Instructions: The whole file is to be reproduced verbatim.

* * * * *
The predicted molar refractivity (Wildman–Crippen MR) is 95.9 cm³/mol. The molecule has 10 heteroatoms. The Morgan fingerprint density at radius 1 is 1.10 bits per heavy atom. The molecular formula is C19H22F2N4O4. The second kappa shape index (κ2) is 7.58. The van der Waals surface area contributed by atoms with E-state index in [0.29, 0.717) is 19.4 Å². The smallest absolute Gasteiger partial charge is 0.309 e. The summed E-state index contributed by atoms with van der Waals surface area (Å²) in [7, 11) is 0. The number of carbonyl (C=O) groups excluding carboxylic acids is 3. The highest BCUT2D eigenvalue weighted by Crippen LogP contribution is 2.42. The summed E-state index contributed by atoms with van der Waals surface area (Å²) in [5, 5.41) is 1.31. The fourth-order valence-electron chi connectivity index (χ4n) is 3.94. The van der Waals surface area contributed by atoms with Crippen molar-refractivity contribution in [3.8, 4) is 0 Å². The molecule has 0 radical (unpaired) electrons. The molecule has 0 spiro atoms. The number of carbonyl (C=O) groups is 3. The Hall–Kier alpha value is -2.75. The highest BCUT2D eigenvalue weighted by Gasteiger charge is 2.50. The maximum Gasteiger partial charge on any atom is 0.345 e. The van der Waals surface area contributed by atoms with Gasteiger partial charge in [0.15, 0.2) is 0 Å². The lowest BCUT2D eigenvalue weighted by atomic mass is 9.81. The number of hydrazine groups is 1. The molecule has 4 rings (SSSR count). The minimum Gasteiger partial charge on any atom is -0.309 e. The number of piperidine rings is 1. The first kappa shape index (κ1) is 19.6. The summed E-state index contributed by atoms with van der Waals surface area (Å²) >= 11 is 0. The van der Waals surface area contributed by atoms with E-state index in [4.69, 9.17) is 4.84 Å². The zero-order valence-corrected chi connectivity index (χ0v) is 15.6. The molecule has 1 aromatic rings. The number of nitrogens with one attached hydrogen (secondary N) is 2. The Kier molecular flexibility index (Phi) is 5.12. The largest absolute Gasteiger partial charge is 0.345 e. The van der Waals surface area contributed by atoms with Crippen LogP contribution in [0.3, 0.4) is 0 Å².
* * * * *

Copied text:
The predicted molar refractivity (Wildman–Crippen MR) is 95.9 cm³/mol. The molecule has 10 heteroatoms. The Morgan fingerprint density at radius 1 is 1.10 bits per heavy atom. The molecular formula is C19H22F2N4O4. The second kappa shape index (κ2) is 7.58. The van der Waals surface area contributed by atoms with E-state index in [0.29, 0.717) is 19.4 Å². The smallest absolute Gasteiger partial charge is 0.309 e. The summed E-state index contributed by atoms with van der Waals surface area (Å²) in [7, 11) is 0. The number of carbonyl (C=O) groups excluding carboxylic acids is 3. The highest BCUT2D eigenvalue weighted by Crippen LogP contribution is 2.42. The summed E-state index contributed by atoms with van der Waals surface area (Å²) in [5, 5.41) is 1.31. The fourth-order valence-electron chi connectivity index (χ4n) is 3.94. The van der Waals surface area contributed by atoms with Crippen molar-refractivity contribution in [3.8, 4) is 0 Å². The molecule has 0 radical (unpaired) electrons. The molecule has 0 spiro atoms. The number of carbonyl (C=O) groups is 3. The Hall–Kier alpha value is -2.75. The highest BCUT2D eigenvalue weighted by Gasteiger charge is 2.50. The maximum Gasteiger partial charge on any atom is 0.345 e. The van der Waals surface area contributed by atoms with Gasteiger partial charge in [0.15, 0.2) is 0 Å². The lowest BCUT2D eigenvalue weighted by atomic mass is 9.81. The number of hydrazine groups is 1. The molecule has 4 rings (SSSR count). The minimum Gasteiger partial charge on any atom is -0.309 e. The number of piperidine rings is 1. The first kappa shape index (κ1) is 19.6. The summed E-state index contributed by atoms with van der Waals surface area (Å²) >= 11 is 0. The van der Waals surface area contributed by atoms with E-state index in [4.69, 9.17) is 4.84 Å². The zero-order valence-corrected chi connectivity index (χ0v) is 15.6. The molecule has 1 aromatic rings. The number of nitrogens with one attached hydrogen (secondary N) is 2. The Kier molecular flexibility index (Phi) is 5.12. The largest absolute Gasteiger partial charge is 0.345 e. The van der Waals surface area contributed by atoms with Crippen LogP contribution in [0.3, 0.4) is 0 Å².